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Jim

posted April 7, 2010 at 4:32 pm


If Waltke said, “if the data is overwhelmingly in favor of evolution, to deny that reality will make us a cult…some odd group that is not really interacting with the world,” then his “if” is a BIG “IF”. The raw data is NOT overwhelmingly in favor of evolution. The arguement is simply who is qualified to interpret the data. The correct answer is that no one is qualified, thus the continuing debate. All we have regarding the raw data are educated guesses. Then, it comes down to who one might believe is qualified; in whom shall one place his faith. Everyone dies believing something unproved.



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Unapologetic Catholic

posted April 7, 2010 at 4:38 pm


Well Jim, How did the Kool-Aid taste?



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TTT

posted April 7, 2010 at 4:45 pm


It was inevitable that this thread would come to include the old chestnut about how “nobody REALLY knows anything, because everything you can observe about the universe is actually filtered through a HUMAN ASSUMPTION which taints the whole process.”
Such terrifying things, these assumptions!
Except…. that they’re really not. And the simple fact that the people using that argument actually use that argument proves that it’s not. The process of making an argument, and of hearing one, and of deciding it to be rational and agreeable, uses at least as many of these dreadful, thought-negating “assumptions” as does counting the feathers on a dromaeosaurid fossil. It’s one of those go-nowhere nihilistic debating tricks on par with “your argument might not really be right, because maybe all of reality doesn’t exist and we’re just dreaming in the Matrix”. How would someone ever accept the notion that “there are no facts” without making a conclusion of fact? This argument is at best tautological, at worst insincere, and at any rate of no intellectual importance.



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Hector

posted April 7, 2010 at 5:07 pm


Re: There’s not intellectual freedom at religious institutions for faculty, on the right or the left.
Do you not consider Boston College, Notre Dame, and Georgetown to be religious institutions? Which of those institutions has fired scientists for teaching or researching about evolution?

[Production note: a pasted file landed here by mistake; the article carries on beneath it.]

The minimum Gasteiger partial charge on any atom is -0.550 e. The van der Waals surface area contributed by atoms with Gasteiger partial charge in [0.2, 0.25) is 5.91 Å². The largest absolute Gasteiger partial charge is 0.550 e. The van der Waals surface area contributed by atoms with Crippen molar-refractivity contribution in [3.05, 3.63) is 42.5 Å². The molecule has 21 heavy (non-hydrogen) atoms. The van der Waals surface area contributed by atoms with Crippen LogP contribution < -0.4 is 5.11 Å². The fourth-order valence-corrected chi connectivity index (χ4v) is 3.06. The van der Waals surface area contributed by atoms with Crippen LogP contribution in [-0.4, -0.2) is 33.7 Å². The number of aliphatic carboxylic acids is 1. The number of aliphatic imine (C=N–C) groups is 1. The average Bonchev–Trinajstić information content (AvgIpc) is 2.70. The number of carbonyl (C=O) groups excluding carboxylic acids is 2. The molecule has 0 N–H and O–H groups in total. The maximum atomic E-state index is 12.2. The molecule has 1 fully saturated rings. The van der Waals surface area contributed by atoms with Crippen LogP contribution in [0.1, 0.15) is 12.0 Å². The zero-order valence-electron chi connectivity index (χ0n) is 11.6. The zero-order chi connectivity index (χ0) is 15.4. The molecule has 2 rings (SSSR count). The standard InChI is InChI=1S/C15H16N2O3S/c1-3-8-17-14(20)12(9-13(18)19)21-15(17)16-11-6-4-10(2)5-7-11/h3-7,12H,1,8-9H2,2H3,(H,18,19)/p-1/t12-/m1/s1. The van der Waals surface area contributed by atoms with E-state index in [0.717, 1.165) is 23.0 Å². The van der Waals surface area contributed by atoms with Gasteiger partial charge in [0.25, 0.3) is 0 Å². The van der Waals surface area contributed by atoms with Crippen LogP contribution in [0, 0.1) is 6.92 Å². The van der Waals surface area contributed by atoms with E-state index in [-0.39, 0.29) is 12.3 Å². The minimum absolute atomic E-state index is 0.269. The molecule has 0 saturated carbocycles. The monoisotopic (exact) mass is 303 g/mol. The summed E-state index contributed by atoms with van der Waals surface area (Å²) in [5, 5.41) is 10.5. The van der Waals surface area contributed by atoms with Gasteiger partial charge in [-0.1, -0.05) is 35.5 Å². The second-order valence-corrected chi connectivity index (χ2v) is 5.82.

Gimme a break.



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Alan K

posted April 7, 2010 at 6:17 pm


R. Hampton said, “Today’s conservative evangelical has been raised in a Karl Barth worldview that denies Natural Revelation.” This statement is false. In fact I would say that no conservative evangelical has been raised with Barth’s worldview. In fact Barth denied such a thing as “Christian worldview”. For him all there is worldviews and cosmologies (that by their very nature are provisional) on the one hand, and the Word of God (which is the same yesterday, today and forever) on the other.
Barth saw that natural theology could be used to put Jesus in front of a tank, could be used to put Jews into gas chambers, could be used to make God be whatever we desired him/her to be.



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meh

posted April 7, 2010 at 7:23 pm


John Derbyshire:
“I can report that the Creationists are absolutely correct to hate and fear modern biology. Learning this stuff works against your faith. To take a single point at random: The idea that we are made in God’s image implies we are a finished product. We are not, though. It is now indisputable that natural selection has been going on not just through human prehistory, but through recorded history too, and is still going on today, and will go on into the future, presumably to speciation, either natural or artificial. So which human being was made in God’s image: the one of 100,000 years ago? 10,000 years ago? 1,000 years ago? The one of today? The species that will descend from us? All of those future post-human species, or just some of them? And so on. The genomes are all different. They are not the same creature.”



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R Hampton

posted April 7, 2010 at 7:25 pm


Alan K,
Suppose Karl Barth had lived today and concluded that the Prosperity Gospel was so destructive, that Biblical verses used to promote it had to be removed. I’m guessing that you would immediately recognize the error in such thinking: Just because some people (intentionally or not) twist the Bible (or Science) to justify terrible wrongs does not mean that the fault lies with those verses (or theories) or that they are untrue.
Now consider that Evolutionary theory describes how life evolves through natural processes, it does not tell us anything about Christian morality. Strictly speaking, Evolutionary theory doesn’t even help us measure the future genetic “worth” of a specific person or animal (that is its present and future worth) because we don’t know how the environment will change or which genes will help or hinder us.